To explore effects on the nature of work we look at sector of work and occupational skill level, average income earned, and employment status. In particular, we calculate the total number of women working in the primary sector in the house to the total number of working women in the house: similarly, for secondary and tertiary sectors. The primary sector covers agriculture, forestry, and mining. The secondary sector includes manufacturing and construction, and the tertiary sector includes services. To explore occupational skill levels, we consider the total number of women working in occupations classified as skill 1 i.e., elementary occupations to the total number of working women in the house: similarly, for higher-skill occupations. Compensation typically tends to rise as we climb occupation skill levels. Thus, skill 1 occupations are characterized by simple physical and manual tasks and are usually the lowest paid, skill 2 covers tasks such as operating machinery and equipment, skill 3 occupations have specialized skills and techniques and skill 4 occupations need complex problem-solving and creativity, and typically see the highest average wage levels.
Findings are less encouraging with regard to the nature of work that these working women are engaged in. The majority (75 percent in 2013-14 and 61 percent in 2015-16) of women are working in the primary sector, and nearly every third working woman in BISP households is working in low skilled jobs such as laborers, cleaners, vendors, etc. More than 40 percent of working women, irrespective of household recipient status, work as unpaid family help. Thus, we find that women remain concentrated in agriculture-related work earning little to no income, which then gets reflected in the very low average monthly income that we find within the data. This highlights their continued vulnerability.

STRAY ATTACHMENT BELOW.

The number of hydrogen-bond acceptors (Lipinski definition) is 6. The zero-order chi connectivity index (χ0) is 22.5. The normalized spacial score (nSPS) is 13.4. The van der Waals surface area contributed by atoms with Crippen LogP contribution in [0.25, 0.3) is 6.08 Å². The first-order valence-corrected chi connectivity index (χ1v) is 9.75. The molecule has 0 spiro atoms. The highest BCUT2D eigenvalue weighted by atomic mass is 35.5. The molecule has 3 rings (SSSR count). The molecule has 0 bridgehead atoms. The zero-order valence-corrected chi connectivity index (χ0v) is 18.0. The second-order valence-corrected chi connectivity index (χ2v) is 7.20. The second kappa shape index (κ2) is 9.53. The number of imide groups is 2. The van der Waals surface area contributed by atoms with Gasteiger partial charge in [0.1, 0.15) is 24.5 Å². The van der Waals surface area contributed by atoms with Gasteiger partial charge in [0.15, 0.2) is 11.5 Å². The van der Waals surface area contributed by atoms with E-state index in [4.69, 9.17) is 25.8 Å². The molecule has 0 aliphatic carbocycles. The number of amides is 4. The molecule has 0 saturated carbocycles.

At the same time, we observe greater resilience to macroeconomic shocks among recipient households from the first to the second round of the data. Between 2013-14 and 2015-16, and as shown in our paper, the agriculture sector saw a sharp decline, whereas manufacturing and services grew. We too find an overall dip in employment in 2015-16, which seems to be driven by this contraction in the agriculture sector. Yet, we also find that women in recipient households moved into the secondary sector at a rate unmatched by those in the non-BISP group. In particular, women in BISP households were more likely to be engaged as craft workers, suggesting a move towards micro-entrepreneurship. This change may explain why despite the low earnings overall, we see a rise in women’s income in the second round relative to the first.
All in all, we find that women in BISP recipient households gained relative to those in non-recipient households, both in terms of overall labor supply as well as the type of employment. Yet, women’s labor supply remained substantially below that of men, with the majority, regardless of BISP status, working in the primary sector with little to no pay. Perhaps of greater concern is the reduction in employment due to the poor growth of the agriculture sector in 2015-16 pointing to the high vulnerability of poor households in Pakistan. The existing policy narrative around employment, particularly for women, tends to focus largely on their improved participation in the labor market. Results such as those highlighted in our paper highlight that while overall supply is important to consider, we must also look at the nature of the work that women do, while examining how to build resilience to shocks. Changes to the BISP design that can cater to these issues, such as complementary arms focused on facilitating entrepreneurship and employment especially upskilling, are possible ways forward.
This post is based on Majid, H., & Riaz, S. W. (2022). Unconditional cash transfers and women’s labor supply in Pakistan. Journal of Development Effectiveness, 1-19.
Hadia Majid is Associate Professor Economics at LUMS.
Syeda Warda Riaz is a Ph.D. student at UC-Davis.